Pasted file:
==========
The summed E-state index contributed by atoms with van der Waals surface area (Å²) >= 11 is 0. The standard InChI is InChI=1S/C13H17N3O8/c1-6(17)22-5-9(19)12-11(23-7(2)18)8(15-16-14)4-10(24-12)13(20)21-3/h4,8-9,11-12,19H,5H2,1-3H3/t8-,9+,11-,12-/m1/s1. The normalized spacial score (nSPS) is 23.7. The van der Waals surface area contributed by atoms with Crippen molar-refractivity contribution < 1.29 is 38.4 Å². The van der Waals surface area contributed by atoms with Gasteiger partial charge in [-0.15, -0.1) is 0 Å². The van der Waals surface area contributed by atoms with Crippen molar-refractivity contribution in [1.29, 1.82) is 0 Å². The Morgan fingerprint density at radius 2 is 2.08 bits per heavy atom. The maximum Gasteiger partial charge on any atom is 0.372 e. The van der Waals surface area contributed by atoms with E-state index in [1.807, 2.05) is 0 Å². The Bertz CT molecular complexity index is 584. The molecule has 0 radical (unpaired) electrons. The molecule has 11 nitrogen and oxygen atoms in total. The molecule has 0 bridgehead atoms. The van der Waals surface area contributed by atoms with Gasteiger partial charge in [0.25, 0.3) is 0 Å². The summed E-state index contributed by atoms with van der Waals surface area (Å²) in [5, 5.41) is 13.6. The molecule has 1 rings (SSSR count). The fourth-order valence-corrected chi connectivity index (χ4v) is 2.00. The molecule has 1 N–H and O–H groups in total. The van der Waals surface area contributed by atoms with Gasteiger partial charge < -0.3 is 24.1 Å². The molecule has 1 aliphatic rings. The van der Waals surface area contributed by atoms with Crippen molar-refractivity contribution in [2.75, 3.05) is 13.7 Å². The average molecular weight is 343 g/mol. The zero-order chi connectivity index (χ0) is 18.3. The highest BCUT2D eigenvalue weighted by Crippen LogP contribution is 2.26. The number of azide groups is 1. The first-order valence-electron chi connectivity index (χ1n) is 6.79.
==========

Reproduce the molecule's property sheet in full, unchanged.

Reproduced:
The summed E-state index contributed by atoms with van der Waals surface area (Å²) >= 11 is 0. The standard InChI is InChI=1S/C13H17N3O8/c1-6(17)22-5-9(19)12-11(23-7(2)18)8(15-16-14)4-10(24-12)13(20)21-3/h4,8-9,11-12,19H,5H2,1-3H3/t8-,9+,11-,12-/m1/s1. The normalized spacial score (nSPS) is 23.7. The van der Waals surface area contributed by atoms with Crippen molar-refractivity contribution < 1.29 is 38.4 Å². The van der Waals surface area contributed by atoms with Gasteiger partial charge in [-0.15, -0.1) is 0 Å². The van der Waals surface area contributed by atoms with Crippen molar-refractivity contribution in [1.29, 1.82) is 0 Å². The Morgan fingerprint density at radius 2 is 2.08 bits per heavy atom. The maximum Gasteiger partial charge on any atom is 0.372 e. The van der Waals surface area contributed by atoms with E-state index in [1.807, 2.05) is 0 Å². The Bertz CT molecular complexity index is 584. The molecule has 0 radical (unpaired) electrons. The molecule has 11 nitrogen and oxygen atoms in total. The molecule has 0 bridgehead atoms. The van der Waals surface area contributed by atoms with Gasteiger partial charge in [0.25, 0.3) is 0 Å². The summed E-state index contributed by atoms with van der Waals surface area (Å²) in [5, 5.41) is 13.6. The molecule has 1 rings (SSSR count). The fourth-order valence-corrected chi connectivity index (χ4v) is 2.00. The molecule has 1 N–H and O–H groups in total. The van der Waals surface area contributed by atoms with Gasteiger partial charge < -0.3 is 24.1 Å². The molecule has 1 aliphatic rings. The van der Waals surface area contributed by atoms with Crippen molar-refractivity contribution in [2.75, 3.05) is 13.7 Å². The average molecular weight is 343 g/mol. The zero-order chi connectivity index (χ0) is 18.3. The highest BCUT2D eigenvalue weighted by Crippen LogP contribution is 2.26. The number of azide groups is 1. The first-order valence-electron chi connectivity index (χ1n) is 6.79.